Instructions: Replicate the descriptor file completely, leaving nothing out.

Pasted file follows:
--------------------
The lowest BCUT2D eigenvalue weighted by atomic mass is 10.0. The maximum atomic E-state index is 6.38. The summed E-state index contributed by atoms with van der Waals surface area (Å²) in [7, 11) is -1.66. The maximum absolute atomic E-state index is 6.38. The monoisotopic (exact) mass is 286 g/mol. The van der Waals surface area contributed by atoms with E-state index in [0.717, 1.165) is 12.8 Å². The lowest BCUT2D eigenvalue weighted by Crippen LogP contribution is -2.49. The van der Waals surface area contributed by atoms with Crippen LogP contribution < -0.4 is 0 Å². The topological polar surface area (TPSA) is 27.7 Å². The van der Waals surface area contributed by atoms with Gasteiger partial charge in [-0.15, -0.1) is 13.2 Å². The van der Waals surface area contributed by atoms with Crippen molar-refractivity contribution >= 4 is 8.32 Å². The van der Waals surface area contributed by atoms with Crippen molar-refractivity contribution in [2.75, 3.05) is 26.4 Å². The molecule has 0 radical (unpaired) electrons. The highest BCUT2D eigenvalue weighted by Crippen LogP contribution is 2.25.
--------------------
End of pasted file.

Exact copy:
The lowest BCUT2D eigenvalue weighted by atomic mass is 10.0. The maximum atomic E-state index is 6.38. The summed E-state index contributed by atoms with van der Waals surface area (Å²) in [7, 11) is -1.66. The maximum absolute atomic E-state index is 6.38. The monoisotopic (exact) mass is 286 g/mol. The van der Waals surface area contributed by atoms with E-state index in [0.717, 1.165) is 12.8 Å². The lowest BCUT2D eigenvalue weighted by Crippen LogP contribution is -2.49. The van der Waals surface area contributed by atoms with Crippen LogP contribution < -0.4 is 0 Å². The topological polar surface area (TPSA) is 27.7 Å². The van der Waals surface area contributed by atoms with Gasteiger partial charge in [-0.15, -0.1) is 13.2 Å². The van der Waals surface area contributed by atoms with Crippen molar-refractivity contribution >= 4 is 8.32 Å². The van der Waals surface area contributed by atoms with Crippen molar-refractivity contribution in [2.75, 3.05) is 26.4 Å². The molecule has 0 radical (unpaired) electrons. The highest BCUT2D eigenvalue weighted by Crippen LogP contribution is 2.25.